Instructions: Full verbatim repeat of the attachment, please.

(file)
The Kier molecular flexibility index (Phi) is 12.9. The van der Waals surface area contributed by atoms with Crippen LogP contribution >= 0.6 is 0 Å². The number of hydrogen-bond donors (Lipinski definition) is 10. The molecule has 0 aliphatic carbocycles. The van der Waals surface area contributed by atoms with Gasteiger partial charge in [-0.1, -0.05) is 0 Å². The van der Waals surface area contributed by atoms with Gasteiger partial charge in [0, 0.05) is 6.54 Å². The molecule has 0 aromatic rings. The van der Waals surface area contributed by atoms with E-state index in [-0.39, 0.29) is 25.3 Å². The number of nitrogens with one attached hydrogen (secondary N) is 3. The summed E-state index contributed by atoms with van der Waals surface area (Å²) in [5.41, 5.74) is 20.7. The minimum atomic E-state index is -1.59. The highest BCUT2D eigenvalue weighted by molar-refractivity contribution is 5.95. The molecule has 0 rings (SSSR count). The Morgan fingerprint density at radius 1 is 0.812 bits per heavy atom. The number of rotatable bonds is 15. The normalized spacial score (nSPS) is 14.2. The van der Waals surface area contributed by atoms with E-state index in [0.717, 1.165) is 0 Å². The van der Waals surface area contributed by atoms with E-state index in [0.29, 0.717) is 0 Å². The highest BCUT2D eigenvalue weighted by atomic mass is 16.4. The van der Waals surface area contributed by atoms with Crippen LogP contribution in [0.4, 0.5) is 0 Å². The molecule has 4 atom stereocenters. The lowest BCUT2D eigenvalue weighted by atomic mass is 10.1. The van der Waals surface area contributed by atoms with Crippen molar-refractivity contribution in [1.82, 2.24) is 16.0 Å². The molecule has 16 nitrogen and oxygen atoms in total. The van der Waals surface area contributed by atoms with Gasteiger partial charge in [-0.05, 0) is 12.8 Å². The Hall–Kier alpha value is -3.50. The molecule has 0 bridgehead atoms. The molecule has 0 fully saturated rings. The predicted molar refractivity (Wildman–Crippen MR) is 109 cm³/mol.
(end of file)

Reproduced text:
The Kier molecular flexibility index (Phi) is 12.9. The van der Waals surface area contributed by atoms with Crippen LogP contribution >= 0.6 is 0 Å². The number of hydrogen-bond donors (Lipinski definition) is 10. The molecule has 0 aliphatic carbocycles. The van der Waals surface area contributed by atoms with Gasteiger partial charge in [-0.1, -0.05) is 0 Å². The van der Waals surface area contributed by atoms with Gasteiger partial charge in [0, 0.05) is 6.54 Å². The molecule has 0 aromatic rings. The van der Waals surface area contributed by atoms with E-state index in [-0.39, 0.29) is 25.3 Å². The number of nitrogens with one attached hydrogen (secondary N) is 3. The summed E-state index contributed by atoms with van der Waals surface area (Å²) in [5.41, 5.74) is 20.7. The minimum atomic E-state index is -1.59. The highest BCUT2D eigenvalue weighted by molar-refractivity contribution is 5.95. The molecule has 0 rings (SSSR count). The Morgan fingerprint density at radius 1 is 0.812 bits per heavy atom. The number of rotatable bonds is 15. The normalized spacial score (nSPS) is 14.2. The van der Waals surface area contributed by atoms with E-state index in [0.717, 1.165) is 0 Å². The van der Waals surface area contributed by atoms with E-state index in [0.29, 0.717) is 0 Å². The highest BCUT2D eigenvalue weighted by atomic mass is 16.4. The van der Waals surface area contributed by atoms with Crippen LogP contribution in [0.4, 0.5) is 0 Å². The molecule has 4 atom stereocenters. The lowest BCUT2D eigenvalue weighted by atomic mass is 10.1. The van der Waals surface area contributed by atoms with Crippen molar-refractivity contribution in [1.82, 2.24) is 16.0 Å². The molecule has 16 nitrogen and oxygen atoms in total. The van der Waals surface area contributed by atoms with Gasteiger partial charge in [-0.05, 0) is 12.8 Å². The Hall–Kier alpha value is -3.50. The molecule has 0 bridgehead atoms. The molecule has 0 fully saturated rings. The predicted molar refractivity (Wildman–Crippen MR) is 109 cm³/mol.